Golfers Who Give Back The Gulf Club

Faldo in Al Ain, and his element, nurturing the next generation

Nicola Taylor, Daniel Gale and Amy Taylor savour a photo op with Sir Nick Faldo ahead of the Faldo Series European Grand Final at Al Ain.

By Kent Gray
Sir Nick Faldo pauses momentarily as he reflects on the 21st anniversary of his globe-trotting junior development series.

“It’s been quite a good journey, yeah,” the 60-year-old golfing knight turned commentary box royal says with a hearty dollop of English understatement.

The Faldo Junior Series has indeed come a long way – 40 events in 30 countries annually to be exact – since the six-time major champion created the non-profit organisation in 1996 to give back to a sport that has given him so much. Among the talented youngsters identified and nurtured along the way have been major champions Rory McIlroy and Yani Tseng, plus tour winners Nick Dougherty, Oliver Fisher, Marc Warren, John Parry, Rashid Khan, Melissa Reid, Florentyna Parker and Carly Booth.

You can bet a handful of the 57 names on this week’s 21st Faldo Series European Grand Final leaderboard will emerge from Al Ain Equestrian, Shooting & Golf Club as future stars too after benefitting from the unique combination of tough tournament examinations and lashings of expert advice.

Photo by Richard Heathcote/Getty Images
Rory McIlroy poses with Nick Faldo after winning the U-17 division of the 2006 Faldo Junior Series at The Celtic Manor Resort on October 6, 2006.

From his home in Orlando, Faldo himself has come along way this week to host in Abu Dhabi. He’s brought sports psychologist Kjell Enhager with him, a man Faldo admits he could have done with during his playing days when he feared his mental fortitude might be exposed if he didn’t hide behind that famously aloof “blinkers on from the first tee to the 18th green” exterior.

“Kjell did a great presentation talking about the mind, how to visualise, how to make decisions, how to practice better, how to get yourself in the right mental state,” said Faldo. “It was a real good eye opener for them, they’re getting some good stuff from us.”

The learning, it seems, is a two-way thing.

“When we started [in 1996] you didn’t really appreciate all the differences but when you take European kids to say Asia and they get thrown in the deep end and suddenly they have to learn to play golf with an eight hour time change, different grass and you’re going to get sunburnt even when the sun doesn’t even come out, it’s a great learning experience.”

Faldo has been imparting his wisdom too, playing nine practice holes Sunday with some of the starry-eyed youngsters before holding a clinic for AESGC members on Monday morning as the talented teens from Europe, Asia and the UAE [Reema Al Heloo and Rashed Al Emadi] set off on their 54-hole odyssey.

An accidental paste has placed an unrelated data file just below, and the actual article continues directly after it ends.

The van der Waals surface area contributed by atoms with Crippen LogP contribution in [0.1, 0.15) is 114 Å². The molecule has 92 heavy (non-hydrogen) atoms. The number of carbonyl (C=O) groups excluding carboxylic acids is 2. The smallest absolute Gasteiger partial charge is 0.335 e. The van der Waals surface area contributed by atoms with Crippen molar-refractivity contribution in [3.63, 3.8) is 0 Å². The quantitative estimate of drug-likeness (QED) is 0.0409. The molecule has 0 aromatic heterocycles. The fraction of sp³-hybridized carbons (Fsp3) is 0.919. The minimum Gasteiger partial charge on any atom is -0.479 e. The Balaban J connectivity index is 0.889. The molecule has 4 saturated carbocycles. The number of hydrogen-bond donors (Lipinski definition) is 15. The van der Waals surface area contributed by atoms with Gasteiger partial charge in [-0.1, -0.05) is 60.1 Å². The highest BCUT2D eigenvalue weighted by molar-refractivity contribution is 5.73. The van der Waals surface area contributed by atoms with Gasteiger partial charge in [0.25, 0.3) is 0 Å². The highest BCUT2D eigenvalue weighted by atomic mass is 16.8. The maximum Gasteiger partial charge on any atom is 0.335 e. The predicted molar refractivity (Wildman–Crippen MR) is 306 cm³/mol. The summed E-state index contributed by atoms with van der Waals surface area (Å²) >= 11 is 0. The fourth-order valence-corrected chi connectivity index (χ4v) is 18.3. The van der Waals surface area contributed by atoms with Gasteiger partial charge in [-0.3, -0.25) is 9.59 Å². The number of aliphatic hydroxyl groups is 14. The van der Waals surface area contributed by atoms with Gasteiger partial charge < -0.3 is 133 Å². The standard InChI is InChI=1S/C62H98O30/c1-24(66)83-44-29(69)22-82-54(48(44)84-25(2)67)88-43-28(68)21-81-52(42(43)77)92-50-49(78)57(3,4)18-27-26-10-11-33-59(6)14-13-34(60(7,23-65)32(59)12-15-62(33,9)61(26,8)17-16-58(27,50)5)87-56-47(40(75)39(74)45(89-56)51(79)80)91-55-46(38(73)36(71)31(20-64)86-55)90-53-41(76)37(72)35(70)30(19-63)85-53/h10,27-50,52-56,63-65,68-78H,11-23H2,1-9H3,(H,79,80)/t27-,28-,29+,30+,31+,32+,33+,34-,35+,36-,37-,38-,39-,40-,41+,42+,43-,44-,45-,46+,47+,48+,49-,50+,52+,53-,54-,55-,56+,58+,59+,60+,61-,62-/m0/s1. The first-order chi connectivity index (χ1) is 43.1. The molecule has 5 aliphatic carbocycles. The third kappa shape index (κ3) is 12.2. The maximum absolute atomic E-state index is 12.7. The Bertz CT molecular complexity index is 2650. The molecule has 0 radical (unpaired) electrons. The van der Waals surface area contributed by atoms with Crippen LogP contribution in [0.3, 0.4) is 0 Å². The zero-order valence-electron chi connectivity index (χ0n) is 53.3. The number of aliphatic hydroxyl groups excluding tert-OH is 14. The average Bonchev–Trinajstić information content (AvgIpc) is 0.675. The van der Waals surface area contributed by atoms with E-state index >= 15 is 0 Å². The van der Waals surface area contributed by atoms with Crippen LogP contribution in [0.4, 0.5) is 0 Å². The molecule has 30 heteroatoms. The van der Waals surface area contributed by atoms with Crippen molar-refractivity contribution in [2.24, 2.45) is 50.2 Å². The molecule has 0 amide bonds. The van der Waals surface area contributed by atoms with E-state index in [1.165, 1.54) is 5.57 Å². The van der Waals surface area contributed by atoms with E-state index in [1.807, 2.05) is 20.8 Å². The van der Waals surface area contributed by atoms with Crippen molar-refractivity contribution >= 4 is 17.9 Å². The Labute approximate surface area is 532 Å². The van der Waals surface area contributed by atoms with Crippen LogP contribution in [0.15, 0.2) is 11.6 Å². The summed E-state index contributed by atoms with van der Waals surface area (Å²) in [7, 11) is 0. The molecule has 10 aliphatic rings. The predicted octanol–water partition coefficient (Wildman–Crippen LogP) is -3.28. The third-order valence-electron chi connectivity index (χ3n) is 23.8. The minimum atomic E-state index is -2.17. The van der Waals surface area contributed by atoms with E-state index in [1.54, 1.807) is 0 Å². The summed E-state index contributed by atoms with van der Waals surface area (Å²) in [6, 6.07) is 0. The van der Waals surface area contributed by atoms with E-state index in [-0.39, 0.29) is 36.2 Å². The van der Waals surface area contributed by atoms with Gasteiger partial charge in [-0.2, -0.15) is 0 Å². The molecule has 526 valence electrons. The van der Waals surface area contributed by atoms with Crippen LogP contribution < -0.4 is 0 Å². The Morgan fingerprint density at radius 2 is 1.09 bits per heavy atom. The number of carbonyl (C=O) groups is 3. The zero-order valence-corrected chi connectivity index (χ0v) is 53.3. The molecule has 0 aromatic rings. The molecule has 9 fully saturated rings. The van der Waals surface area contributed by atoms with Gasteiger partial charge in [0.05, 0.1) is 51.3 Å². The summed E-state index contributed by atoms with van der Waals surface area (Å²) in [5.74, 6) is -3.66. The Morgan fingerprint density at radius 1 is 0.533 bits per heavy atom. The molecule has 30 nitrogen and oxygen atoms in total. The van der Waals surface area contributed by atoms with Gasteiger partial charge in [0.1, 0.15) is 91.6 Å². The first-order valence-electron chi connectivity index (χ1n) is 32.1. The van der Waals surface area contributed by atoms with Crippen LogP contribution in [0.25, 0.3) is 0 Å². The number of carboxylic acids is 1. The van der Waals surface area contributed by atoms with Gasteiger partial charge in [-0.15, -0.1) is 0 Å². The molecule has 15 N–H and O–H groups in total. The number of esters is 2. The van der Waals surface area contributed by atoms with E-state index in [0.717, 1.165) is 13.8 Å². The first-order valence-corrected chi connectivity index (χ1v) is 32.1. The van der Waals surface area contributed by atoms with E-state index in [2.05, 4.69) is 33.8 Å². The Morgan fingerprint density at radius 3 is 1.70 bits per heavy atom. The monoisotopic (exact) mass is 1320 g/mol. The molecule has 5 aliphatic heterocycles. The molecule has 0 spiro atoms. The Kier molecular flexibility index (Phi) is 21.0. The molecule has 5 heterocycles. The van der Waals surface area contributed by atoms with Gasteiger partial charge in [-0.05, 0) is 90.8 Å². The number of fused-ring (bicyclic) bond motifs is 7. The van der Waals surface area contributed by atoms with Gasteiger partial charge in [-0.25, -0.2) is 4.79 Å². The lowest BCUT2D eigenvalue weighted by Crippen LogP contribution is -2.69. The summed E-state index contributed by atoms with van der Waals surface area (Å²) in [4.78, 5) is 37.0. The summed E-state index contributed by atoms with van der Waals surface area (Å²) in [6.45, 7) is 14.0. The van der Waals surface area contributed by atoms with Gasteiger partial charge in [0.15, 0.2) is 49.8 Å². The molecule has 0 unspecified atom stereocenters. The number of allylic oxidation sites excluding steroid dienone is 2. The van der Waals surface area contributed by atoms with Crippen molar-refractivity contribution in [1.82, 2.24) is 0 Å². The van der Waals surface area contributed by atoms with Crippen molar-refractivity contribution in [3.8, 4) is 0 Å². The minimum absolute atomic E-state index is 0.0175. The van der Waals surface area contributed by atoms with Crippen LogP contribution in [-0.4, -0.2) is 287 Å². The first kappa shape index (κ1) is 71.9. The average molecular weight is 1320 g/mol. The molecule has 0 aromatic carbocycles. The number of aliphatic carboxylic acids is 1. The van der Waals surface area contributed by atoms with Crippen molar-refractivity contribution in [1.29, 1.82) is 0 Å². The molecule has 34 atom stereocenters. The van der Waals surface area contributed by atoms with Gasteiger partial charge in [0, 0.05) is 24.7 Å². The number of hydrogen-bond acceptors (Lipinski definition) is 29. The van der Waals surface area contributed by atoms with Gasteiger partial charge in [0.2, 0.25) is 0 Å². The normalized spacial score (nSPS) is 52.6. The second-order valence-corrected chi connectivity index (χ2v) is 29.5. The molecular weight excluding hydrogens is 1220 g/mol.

A separate clinic for the players was planned for Monday afternoon and typical of his playing days, Faldo has come prepared, as much as his busy television commitments allow anyway.

“I always come in with some kind of theme to try and give the kids a bit of insight into what and how top sportsmen think, act and react, and how they can test themselves,” Faldo said

Asked for this weeks theme, the serial swing tinkerer of old emerges and makes for a fascinating listen.

“It’s funny I’ve been practicing and I always talk about my ‘four swing”, I mean I had one backswing and four different follow throughs to hit different shots,” says Faldo, clearly just warming up.

“When you play less you go right to what has to happen, the absolute musts, so if you’re trying to hit the ball high, what do you have to do to make it happen, how do you release the club? If you want to hit it low, if you want to hit a fade, hit a draw…and I’ve been doing that myself from the same stance basically, and then you learn to make minute differences and how to feel the differences and then what happens when you make the differences.

“You know, if you make some kind of difference in your swing, where does the golf ball go and if it goes consistently in a certain direction, can you use that as a positive, in a way to use it on the golf course?”

Just as he’s making a huge difference to the careers of all those involved at Al Ain this week, so too is Faldo playing the mutual appreciation game.

“It’s great, a great spot,” the CBS analyst says of AESGC . “Obviously this time of year its perfect. To try and go as late as possible in the season as we do, I mean you struggle in central Europe, it’s too cold. We’ve been to Loch Lomond where it’s blowing 40 miles an hour and it’s 40°f  (5°c), it snowed in the Greenbrier and well, they’ve got a treat here. They’re in nice breezy conditions in the low 80s (27°c), it’s going to be a good test for them.”

Faldo holds court at Monday’s AESGC members’ clinic.

The first day scoring showed many are up to the test with England’s Charlie Salter and Australian Daniel Gale leading the way with four under 66s. In all, 11 players bettered par.

With the backing of the R&A, World Amateur Golf Ranking points and trips to next year’s Asia Grand Final – Faldo will invite three boys and two girls to the event at his Faldo Design course in Vietnam, Laguna Lang Co, in March – on the line, there is still much to play for.

Regardless of the scoring this week, the chance to glean tips of the trade from Europe’s most majored golfer is a priceless opportunity. The journey – for both Faldo and his juniors – continues.


Kent Gray

Kent Gray

Editor of Golf Digest Middle East. Has written about golf since 1989 and owned a suspect short game even longer.

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